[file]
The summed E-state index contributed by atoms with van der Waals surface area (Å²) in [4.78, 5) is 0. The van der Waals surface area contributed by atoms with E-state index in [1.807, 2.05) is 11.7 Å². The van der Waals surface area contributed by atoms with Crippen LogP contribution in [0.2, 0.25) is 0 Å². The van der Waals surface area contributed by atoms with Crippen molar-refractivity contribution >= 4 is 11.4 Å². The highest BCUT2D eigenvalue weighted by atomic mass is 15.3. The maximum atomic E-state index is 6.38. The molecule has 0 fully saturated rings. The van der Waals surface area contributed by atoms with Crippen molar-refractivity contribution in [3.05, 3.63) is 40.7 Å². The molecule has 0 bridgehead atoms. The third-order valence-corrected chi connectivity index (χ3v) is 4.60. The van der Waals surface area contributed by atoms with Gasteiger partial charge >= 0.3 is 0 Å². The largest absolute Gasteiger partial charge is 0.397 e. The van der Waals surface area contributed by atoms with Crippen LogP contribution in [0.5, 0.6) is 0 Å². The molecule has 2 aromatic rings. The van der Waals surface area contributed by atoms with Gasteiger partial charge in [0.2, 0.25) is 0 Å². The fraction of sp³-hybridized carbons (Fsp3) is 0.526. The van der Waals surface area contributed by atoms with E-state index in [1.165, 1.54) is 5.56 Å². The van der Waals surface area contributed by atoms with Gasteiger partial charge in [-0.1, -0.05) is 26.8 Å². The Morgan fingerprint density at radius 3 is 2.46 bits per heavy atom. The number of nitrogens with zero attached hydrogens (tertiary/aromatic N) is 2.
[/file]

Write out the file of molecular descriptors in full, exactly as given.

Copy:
The summed E-state index contributed by atoms with van der Waals surface area (Å²) in [4.78, 5) is 0. The van der Waals surface area contributed by atoms with E-state index in [1.807, 2.05) is 11.7 Å². The van der Waals surface area contributed by atoms with Crippen LogP contribution in [0.2, 0.25) is 0 Å². The van der Waals surface area contributed by atoms with Crippen molar-refractivity contribution >= 4 is 11.4 Å². The highest BCUT2D eigenvalue weighted by atomic mass is 15.3. The maximum atomic E-state index is 6.38. The molecule has 0 fully saturated rings. The van der Waals surface area contributed by atoms with Crippen molar-refractivity contribution in [3.05, 3.63) is 40.7 Å². The molecule has 0 bridgehead atoms. The third-order valence-corrected chi connectivity index (χ3v) is 4.60. The van der Waals surface area contributed by atoms with Gasteiger partial charge >= 0.3 is 0 Å². The largest absolute Gasteiger partial charge is 0.397 e. The van der Waals surface area contributed by atoms with Crippen LogP contribution in [0.5, 0.6) is 0 Å². The molecule has 2 aromatic rings. The van der Waals surface area contributed by atoms with Gasteiger partial charge in [0.2, 0.25) is 0 Å². The fraction of sp³-hybridized carbons (Fsp3) is 0.526. The van der Waals surface area contributed by atoms with E-state index in [1.165, 1.54) is 5.56 Å². The van der Waals surface area contributed by atoms with Gasteiger partial charge in [-0.1, -0.05) is 26.8 Å². The Morgan fingerprint density at radius 3 is 2.46 bits per heavy atom. The number of nitrogens with zero attached hydrogens (tertiary/aromatic N) is 2.